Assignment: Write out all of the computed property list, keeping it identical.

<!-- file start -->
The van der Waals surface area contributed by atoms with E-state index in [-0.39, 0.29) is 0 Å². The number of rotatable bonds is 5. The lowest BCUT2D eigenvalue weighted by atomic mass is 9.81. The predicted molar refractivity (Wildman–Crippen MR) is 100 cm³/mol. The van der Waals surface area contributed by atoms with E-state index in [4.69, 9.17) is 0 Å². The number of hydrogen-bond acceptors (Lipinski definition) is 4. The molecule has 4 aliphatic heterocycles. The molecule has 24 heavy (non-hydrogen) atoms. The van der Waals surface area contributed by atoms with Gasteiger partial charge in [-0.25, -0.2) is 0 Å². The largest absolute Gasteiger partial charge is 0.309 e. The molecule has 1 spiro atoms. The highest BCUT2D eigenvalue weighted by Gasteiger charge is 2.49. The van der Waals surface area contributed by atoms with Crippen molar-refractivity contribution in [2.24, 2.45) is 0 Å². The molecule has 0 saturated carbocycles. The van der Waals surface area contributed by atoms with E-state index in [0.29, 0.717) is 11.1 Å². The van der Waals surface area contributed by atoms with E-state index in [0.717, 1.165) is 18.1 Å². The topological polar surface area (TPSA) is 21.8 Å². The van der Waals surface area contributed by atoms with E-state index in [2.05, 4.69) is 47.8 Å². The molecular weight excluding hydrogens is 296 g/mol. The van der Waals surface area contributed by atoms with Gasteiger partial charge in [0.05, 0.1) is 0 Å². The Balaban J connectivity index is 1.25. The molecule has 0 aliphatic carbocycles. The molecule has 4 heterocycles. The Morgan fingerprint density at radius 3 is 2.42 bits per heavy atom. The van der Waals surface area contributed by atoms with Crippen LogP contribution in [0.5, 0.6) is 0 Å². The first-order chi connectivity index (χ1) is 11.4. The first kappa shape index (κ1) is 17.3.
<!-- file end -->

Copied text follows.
The van der Waals surface area contributed by atoms with E-state index in [-0.39, 0.29) is 0 Å². The number of rotatable bonds is 5. The lowest BCUT2D eigenvalue weighted by atomic mass is 9.81. The predicted molar refractivity (Wildman–Crippen MR) is 100 cm³/mol. The van der Waals surface area contributed by atoms with E-state index in [4.69, 9.17) is 0 Å². The number of hydrogen-bond acceptors (Lipinski definition) is 4. The molecule has 4 aliphatic heterocycles. The molecule has 24 heavy (non-hydrogen) atoms. The van der Waals surface area contributed by atoms with Gasteiger partial charge in [-0.25, -0.2) is 0 Å². The largest absolute Gasteiger partial charge is 0.309 e. The molecule has 1 spiro atoms. The highest BCUT2D eigenvalue weighted by Gasteiger charge is 2.49. The van der Waals surface area contributed by atoms with Crippen molar-refractivity contribution in [2.24, 2.45) is 0 Å². The molecule has 0 saturated carbocycles. The van der Waals surface area contributed by atoms with E-state index in [0.29, 0.717) is 11.1 Å². The van der Waals surface area contributed by atoms with E-state index in [0.717, 1.165) is 18.1 Å². The topological polar surface area (TPSA) is 21.8 Å². The van der Waals surface area contributed by atoms with E-state index in [2.05, 4.69) is 47.8 Å². The molecular weight excluding hydrogens is 296 g/mol. The van der Waals surface area contributed by atoms with Gasteiger partial charge in [0.05, 0.1) is 0 Å². The Balaban J connectivity index is 1.25. The molecule has 0 aliphatic carbocycles. The molecule has 4 heterocycles. The Morgan fingerprint density at radius 3 is 2.42 bits per heavy atom. The van der Waals surface area contributed by atoms with Crippen LogP contribution in [0.5, 0.6) is 0 Å². The first-order chi connectivity index (χ1) is 11.4. The first kappa shape index (κ1) is 17.3.